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How Do I Choose the Best Curling Iron for Thick Hair?

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  • Written By: J. Beam
  • Edited By: Bronwyn Harris
  • Last Modified Date: 16 November 2016
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    Conjecture Corporation
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Heat styling thick hair is a slightly greater challenge than fine hair. Thick hair tends to be more heat-resistant, requiring a higher heat setting on styling appliances, and it is often wavy or curly and more prone to dryness and frizz. Using the right styling tools will definitely improve the styling process for thick, coarse hair. Selecting a good curling iron for thick hair in conjunction with the right styling products will result in faster styling, longer hold, and less frizz. Look for one that can be set to a high temperature, heats evenly, and helps smooth the hair.

The best curling iron for thick hair is a hot one. There are several manufacturing laws for electrothermic appliances — this includes curling irons — and as a result, there are maximum temperature settings. Most professional curling irons will reach temperatures of about 450°F (176.67°C). For extremely thick, heat-resistant hair, this is about the right temperature. Both flat irons and curling irons use heat to temporarily change the shape of each hair shaft and because it takes longer for heat to penetrate thick hair, the higher the heat setting, the better the result.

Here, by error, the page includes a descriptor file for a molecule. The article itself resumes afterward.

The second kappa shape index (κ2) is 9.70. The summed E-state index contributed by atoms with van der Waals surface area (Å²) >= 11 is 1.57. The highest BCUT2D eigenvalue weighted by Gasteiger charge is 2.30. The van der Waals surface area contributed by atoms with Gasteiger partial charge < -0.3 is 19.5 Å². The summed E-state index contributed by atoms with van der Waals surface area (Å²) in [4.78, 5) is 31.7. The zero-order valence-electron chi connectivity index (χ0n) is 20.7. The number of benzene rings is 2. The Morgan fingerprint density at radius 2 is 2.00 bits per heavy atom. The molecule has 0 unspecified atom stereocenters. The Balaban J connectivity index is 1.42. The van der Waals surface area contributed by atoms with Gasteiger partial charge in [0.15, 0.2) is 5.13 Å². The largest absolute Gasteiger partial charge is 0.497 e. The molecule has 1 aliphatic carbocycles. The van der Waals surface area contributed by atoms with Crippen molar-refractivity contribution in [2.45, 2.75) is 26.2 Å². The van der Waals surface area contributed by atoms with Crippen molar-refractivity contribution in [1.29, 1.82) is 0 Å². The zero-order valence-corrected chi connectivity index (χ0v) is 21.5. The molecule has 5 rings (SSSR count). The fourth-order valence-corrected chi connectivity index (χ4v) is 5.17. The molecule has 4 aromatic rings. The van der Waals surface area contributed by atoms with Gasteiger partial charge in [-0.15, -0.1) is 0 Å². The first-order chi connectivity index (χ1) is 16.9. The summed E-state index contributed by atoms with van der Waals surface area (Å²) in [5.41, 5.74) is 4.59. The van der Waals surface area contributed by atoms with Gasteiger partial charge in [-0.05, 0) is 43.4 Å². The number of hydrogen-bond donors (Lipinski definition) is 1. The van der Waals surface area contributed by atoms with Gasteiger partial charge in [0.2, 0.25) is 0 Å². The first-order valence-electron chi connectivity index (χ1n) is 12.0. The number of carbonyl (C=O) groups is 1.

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While the temperature of the curling iron is important, so is the distribution of heat. There are basically three kinds of curling irons: ceramic and tourmaline, gold or titanium, and chrome-barreled. Ceramic and tourmaline curling irons will reach the highest heat settings easily and also distribute the heat more evenly. These types of irons tend to be the most expensive, but are the best type for thick hair because they heat evenly and help reduce frizz.

Both gold and titanium-barreled curling irons often have high heat settings and are good heat conductors, but they offer virtually no reduction in frizz. Either gold or titanium is an acceptable choice for hair that stays straight and smooth regardless of styling methods, but they should be avoided by people with thick, frizzy hair. Chrome-barreled curling irons are the least expensive choice, but are not good conductors of heat and not the best for curling thick hair.

In addition to selecting a good iron, good styling products are also essential. People with thick, curly hair and hair that tends to frizz should avoid shampoos containing sulfates. Dry or heat-damaged hair requires regular conditioning and all hair types should find a weightless, leave-in product that protects against heat damage. Due to the added weight of thick hair, styling products should be as weightless as possible. Also keep in mind that dry hair does not need to be washed every day and can be easily refreshed with a quick application of a flat or curling iron.

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AngieMc
Post 2

I personally love my Karmin.

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